The Archaeology of North Carolina

North Carolina Archaeological Time

The Contact Period in North Carolina


The Contact Period in the Central Piedmont (A.D. 1600 - 1710)

Starting in 1983, the University of North Carolina's second Siouan Project succeeded in finding sites of the Siouan tribes who interacted with the European explorers, traders, and settlers who moved into the North Carolina backcountry during the last half of the seventeenth century and early eighteenth century.

In the central Piedmont three phases provide a detailed chronology of changes during the Contact period.

The Mitchum phase (A.D. 1600 - 1670)

The Mitchum phase, located in Chatham county adjacent the Haw River is attributed to the Sissipahaw Indians in the early part of the 17th-century.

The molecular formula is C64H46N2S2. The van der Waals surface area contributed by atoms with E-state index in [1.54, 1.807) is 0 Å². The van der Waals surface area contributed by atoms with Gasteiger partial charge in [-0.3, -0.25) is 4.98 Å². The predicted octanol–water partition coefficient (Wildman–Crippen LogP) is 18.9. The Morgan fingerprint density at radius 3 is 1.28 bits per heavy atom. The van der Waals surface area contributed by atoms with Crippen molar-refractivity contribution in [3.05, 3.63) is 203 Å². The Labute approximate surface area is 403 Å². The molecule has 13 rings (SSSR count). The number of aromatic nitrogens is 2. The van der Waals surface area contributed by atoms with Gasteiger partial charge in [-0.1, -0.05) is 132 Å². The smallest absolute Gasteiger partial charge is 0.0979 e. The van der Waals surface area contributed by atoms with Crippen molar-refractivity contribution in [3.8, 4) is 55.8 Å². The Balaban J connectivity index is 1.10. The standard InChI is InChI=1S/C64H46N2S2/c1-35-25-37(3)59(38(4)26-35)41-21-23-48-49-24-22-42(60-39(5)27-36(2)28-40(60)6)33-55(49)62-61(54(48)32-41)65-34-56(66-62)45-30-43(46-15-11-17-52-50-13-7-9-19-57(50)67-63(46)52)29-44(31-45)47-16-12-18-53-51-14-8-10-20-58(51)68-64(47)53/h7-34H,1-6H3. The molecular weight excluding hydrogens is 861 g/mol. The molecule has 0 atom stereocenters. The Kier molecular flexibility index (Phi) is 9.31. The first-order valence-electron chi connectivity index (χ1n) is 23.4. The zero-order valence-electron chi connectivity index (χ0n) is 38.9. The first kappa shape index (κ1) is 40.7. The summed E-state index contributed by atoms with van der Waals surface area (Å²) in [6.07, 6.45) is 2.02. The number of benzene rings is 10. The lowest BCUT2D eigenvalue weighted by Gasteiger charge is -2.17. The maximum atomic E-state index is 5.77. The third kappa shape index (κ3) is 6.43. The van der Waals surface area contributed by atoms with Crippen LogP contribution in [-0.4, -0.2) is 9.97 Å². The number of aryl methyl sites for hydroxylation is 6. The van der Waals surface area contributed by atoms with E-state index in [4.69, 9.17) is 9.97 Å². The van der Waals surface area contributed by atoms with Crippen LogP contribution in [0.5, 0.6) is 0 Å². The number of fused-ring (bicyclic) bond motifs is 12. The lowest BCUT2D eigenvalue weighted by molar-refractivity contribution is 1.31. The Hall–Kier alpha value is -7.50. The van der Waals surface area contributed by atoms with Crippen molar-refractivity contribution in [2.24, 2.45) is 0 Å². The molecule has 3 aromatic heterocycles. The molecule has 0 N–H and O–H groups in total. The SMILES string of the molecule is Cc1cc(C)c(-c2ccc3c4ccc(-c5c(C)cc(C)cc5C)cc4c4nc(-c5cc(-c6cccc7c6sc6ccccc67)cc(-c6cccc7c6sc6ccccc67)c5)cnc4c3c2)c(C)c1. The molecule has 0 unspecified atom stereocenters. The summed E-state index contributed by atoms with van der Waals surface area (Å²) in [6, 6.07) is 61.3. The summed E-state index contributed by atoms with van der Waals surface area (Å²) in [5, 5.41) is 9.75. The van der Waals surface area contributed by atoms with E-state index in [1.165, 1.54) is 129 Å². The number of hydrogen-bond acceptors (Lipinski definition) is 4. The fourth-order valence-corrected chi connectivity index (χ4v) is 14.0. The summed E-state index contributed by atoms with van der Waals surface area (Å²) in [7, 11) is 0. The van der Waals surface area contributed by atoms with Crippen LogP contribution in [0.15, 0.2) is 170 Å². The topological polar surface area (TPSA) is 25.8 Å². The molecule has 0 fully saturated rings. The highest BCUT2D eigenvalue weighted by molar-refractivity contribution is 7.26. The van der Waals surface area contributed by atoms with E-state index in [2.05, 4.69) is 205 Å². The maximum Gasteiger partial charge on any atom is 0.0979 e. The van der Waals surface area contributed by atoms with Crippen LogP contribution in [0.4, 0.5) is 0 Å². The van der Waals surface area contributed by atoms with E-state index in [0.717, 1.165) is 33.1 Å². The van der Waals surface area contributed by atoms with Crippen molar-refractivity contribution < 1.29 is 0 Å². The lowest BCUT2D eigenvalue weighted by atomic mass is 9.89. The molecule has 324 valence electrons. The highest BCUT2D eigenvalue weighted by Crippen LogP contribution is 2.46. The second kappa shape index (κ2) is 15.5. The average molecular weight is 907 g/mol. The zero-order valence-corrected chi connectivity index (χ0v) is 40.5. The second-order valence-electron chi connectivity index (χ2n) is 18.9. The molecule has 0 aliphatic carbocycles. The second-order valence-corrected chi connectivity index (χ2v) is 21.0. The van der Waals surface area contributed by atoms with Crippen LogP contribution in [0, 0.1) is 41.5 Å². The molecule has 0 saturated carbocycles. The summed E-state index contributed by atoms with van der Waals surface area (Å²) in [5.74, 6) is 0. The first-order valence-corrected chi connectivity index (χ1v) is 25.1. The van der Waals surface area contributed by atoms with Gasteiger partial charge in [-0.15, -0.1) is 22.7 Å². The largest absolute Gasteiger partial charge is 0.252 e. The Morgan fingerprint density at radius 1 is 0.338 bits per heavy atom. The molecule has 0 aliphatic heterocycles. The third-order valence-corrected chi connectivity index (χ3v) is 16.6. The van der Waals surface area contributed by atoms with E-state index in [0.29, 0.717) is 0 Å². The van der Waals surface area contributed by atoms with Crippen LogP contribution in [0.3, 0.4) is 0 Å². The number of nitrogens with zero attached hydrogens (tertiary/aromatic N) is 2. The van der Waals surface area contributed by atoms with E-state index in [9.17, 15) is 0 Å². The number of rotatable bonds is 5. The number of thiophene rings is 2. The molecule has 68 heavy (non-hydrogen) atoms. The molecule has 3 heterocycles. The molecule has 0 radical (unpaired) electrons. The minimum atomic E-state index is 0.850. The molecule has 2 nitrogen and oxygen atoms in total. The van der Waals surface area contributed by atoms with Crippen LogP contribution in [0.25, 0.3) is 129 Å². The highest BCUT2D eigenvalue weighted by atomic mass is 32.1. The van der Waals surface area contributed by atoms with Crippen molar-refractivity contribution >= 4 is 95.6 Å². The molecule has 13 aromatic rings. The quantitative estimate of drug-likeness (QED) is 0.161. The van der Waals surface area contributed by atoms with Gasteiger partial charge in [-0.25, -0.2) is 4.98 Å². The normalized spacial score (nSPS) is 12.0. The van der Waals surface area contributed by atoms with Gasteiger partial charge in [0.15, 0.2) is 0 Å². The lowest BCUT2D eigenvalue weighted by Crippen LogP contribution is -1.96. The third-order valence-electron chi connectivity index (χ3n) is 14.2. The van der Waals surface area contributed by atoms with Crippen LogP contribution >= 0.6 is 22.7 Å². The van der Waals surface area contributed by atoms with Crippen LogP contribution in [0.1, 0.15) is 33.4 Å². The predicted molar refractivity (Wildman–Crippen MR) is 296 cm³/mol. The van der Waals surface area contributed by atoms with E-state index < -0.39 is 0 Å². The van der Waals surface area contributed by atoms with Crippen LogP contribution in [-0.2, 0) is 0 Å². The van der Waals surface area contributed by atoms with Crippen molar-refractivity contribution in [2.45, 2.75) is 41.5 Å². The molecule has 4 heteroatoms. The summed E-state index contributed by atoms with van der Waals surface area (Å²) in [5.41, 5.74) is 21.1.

The Jenrette phase (A.D. 1600 - 1680)

The Jenrette site, along the Eno River near Hillsborough, appears to be a village occupied by the Shakori Indians and visited by John Lederer in 1670.

The Fredricks phase (A.D. 1680 - 1710)

The Fredricks phase, along the Eno River near Hillsborough, appears to be the remains of Occaneechi Town, home of the Occaneechis after they moved from the Roanoke valley in 1676. The town was visited by John Lawson in 1701.

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